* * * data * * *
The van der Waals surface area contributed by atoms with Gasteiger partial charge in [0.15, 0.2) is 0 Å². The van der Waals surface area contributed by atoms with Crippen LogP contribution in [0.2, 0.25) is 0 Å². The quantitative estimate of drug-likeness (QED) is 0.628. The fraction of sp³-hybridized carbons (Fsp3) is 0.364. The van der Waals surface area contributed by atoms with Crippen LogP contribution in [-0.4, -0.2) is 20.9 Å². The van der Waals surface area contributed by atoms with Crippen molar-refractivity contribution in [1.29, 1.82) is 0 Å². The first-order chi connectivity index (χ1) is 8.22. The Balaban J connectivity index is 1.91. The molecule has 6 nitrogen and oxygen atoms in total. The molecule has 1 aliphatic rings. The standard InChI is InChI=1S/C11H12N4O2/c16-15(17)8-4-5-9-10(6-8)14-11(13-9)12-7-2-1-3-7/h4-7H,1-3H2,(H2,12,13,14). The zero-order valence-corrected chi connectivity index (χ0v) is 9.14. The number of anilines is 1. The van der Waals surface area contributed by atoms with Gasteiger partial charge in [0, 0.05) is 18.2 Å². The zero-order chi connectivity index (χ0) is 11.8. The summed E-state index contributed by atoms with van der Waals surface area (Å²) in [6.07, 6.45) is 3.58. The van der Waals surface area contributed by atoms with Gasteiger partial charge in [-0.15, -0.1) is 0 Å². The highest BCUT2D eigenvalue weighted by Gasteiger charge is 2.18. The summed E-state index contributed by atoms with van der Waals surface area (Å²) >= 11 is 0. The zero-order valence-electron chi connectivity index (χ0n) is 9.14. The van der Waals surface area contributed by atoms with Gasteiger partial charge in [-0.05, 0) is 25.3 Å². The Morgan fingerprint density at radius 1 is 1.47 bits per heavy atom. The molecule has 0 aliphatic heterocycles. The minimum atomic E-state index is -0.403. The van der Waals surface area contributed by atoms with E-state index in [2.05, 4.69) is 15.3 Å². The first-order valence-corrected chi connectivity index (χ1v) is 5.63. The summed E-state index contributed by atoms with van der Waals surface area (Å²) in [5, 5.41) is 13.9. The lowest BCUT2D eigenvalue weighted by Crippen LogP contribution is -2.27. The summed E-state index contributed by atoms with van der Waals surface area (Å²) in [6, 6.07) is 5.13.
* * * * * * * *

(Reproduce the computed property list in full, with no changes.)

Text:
The van der Waals surface area contributed by atoms with Gasteiger partial charge in [0.15, 0.2) is 0 Å². The van der Waals surface area contributed by atoms with Crippen LogP contribution in [0.2, 0.25) is 0 Å². The quantitative estimate of drug-likeness (QED) is 0.628. The fraction of sp³-hybridized carbons (Fsp3) is 0.364. The van der Waals surface area contributed by atoms with Crippen LogP contribution in [-0.4, -0.2) is 20.9 Å². The van der Waals surface area contributed by atoms with Crippen molar-refractivity contribution in [1.29, 1.82) is 0 Å². The first-order chi connectivity index (χ1) is 8.22. The Balaban J connectivity index is 1.91. The molecule has 6 nitrogen and oxygen atoms in total. The molecule has 1 aliphatic rings. The standard InChI is InChI=1S/C11H12N4O2/c16-15(17)8-4-5-9-10(6-8)14-11(13-9)12-7-2-1-3-7/h4-7H,1-3H2,(H2,12,13,14). The zero-order valence-corrected chi connectivity index (χ0v) is 9.14. The number of anilines is 1. The van der Waals surface area contributed by atoms with Gasteiger partial charge in [0, 0.05) is 18.2 Å². The zero-order chi connectivity index (χ0) is 11.8. The summed E-state index contributed by atoms with van der Waals surface area (Å²) in [6.07, 6.45) is 3.58. The van der Waals surface area contributed by atoms with Gasteiger partial charge in [-0.15, -0.1) is 0 Å². The highest BCUT2D eigenvalue weighted by Gasteiger charge is 2.18. The summed E-state index contributed by atoms with van der Waals surface area (Å²) >= 11 is 0. The zero-order valence-electron chi connectivity index (χ0n) is 9.14. The van der Waals surface area contributed by atoms with Gasteiger partial charge in [-0.05, 0) is 25.3 Å². The Morgan fingerprint density at radius 1 is 1.47 bits per heavy atom. The molecule has 0 aliphatic heterocycles. The minimum atomic E-state index is -0.403. The van der Waals surface area contributed by atoms with E-state index in [2.05, 4.69) is 15.3 Å². The first-order valence-corrected chi connectivity index (χ1v) is 5.63. The summed E-state index contributed by atoms with van der Waals surface area (Å²) in [5, 5.41) is 13.9. The lowest BCUT2D eigenvalue weighted by Crippen LogP contribution is -2.27. The summed E-state index contributed by atoms with van der Waals surface area (Å²) in [6, 6.07) is 5.13.